The first management team consisted of Landweber (University of Wisconsin), Farber (University of Delaware), Peter J. Denning (Purdue University), Anthony C. Hearn (RAND Corporation), and Bill Kern from the NSF. Once CSNET was fully operational, the systems and ongoing network operations were transferred to a team led by Richard Edmiston at BBN Technologies (BBN) of Cambridge, Massachusetts by 1984.
The Purdue team, consisting of Peter Denning, Douglas Comer, and Paul McNabb, was responsible for designing and building the kernel interfaces that would allow sites outside of the ARPANET infrastructure to connect via public X.25 networks, such as Telenet. The mechanism allowed systems with TCP/IP network stacks to use an X.25 network device, with IP datagrams being sent through dynamically allocated X.25 sessions. Purdue and other sites with ARPANET access would act as gateways into the ARPANET, allowing non-ARPANet sites to have email, telnet, ftp, and other forms of network access directly into the ARPANET.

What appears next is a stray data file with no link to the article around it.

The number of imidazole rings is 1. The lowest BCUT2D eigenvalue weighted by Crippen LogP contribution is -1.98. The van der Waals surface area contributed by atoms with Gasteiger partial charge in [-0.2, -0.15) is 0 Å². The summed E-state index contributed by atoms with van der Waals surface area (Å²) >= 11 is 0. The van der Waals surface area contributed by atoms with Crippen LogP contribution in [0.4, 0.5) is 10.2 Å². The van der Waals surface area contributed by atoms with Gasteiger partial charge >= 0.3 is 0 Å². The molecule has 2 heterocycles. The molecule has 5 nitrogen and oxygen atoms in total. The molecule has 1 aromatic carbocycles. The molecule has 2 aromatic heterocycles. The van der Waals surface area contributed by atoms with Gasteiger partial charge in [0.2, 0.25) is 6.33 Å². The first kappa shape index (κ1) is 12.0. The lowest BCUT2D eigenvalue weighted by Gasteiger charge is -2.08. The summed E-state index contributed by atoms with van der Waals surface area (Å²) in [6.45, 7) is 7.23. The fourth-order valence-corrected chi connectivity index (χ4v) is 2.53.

By 1981, three sites were connected: University of Delaware, Princeton University, and Purdue University. By 1982, 24 sites were connected expanding to 84 sites by 1984, including one in Israel. Soon thereafter, connections were established to computer science departments in Australia, Canada, France, Germany, Korea, and Japan. CSNET eventually connected more than 180 institutions. CSNET History
One of the earliest experiments in free software distribution on a network, netlib, was available on CSNET.
CSNET was a forerunner of the National Science Foundation Network (NSFNet) which eventually became a backbone of the Internet. CSNET operated autonomously until 1989, when it merged with Bitnet to form the Corporation for Research and Educational Networking (CREN). By 1991, the success of the NSFNET and NSF-sponsored regional networks had rendered the CSNET services redundant, and the CSNET network was shut down in October 1991.ftp://athos.rutgers.edu/resource-guide/chapter6/section6-6.txt
The email relaying service was called Phonenet, after the telephone-specific channel of the MMDF software developed by Crocker. The CSNET name service allowed manual and automated email address lookup based on various user attributes, such as name, title, or institution. The X.25 tunneling allowed an institution to connect directly to the ARPANET via a commercial X.25 service (Telenet), by which the institution's TCP/IP traffic would be tunneled to a CSNET computer that acted as a relay between the ARPANET and the commercial X.25 networks. CSNET also developed dialup-on-demand (Dialup IP) software to automatically initiate or disconnect SLIP sessions as needed to remote locations. CSNET was developed on Digital Equipment Corporation (DEC) VAX-11 systems using BSD Unix, but it grew to support a variety of hardware and operating system platforms.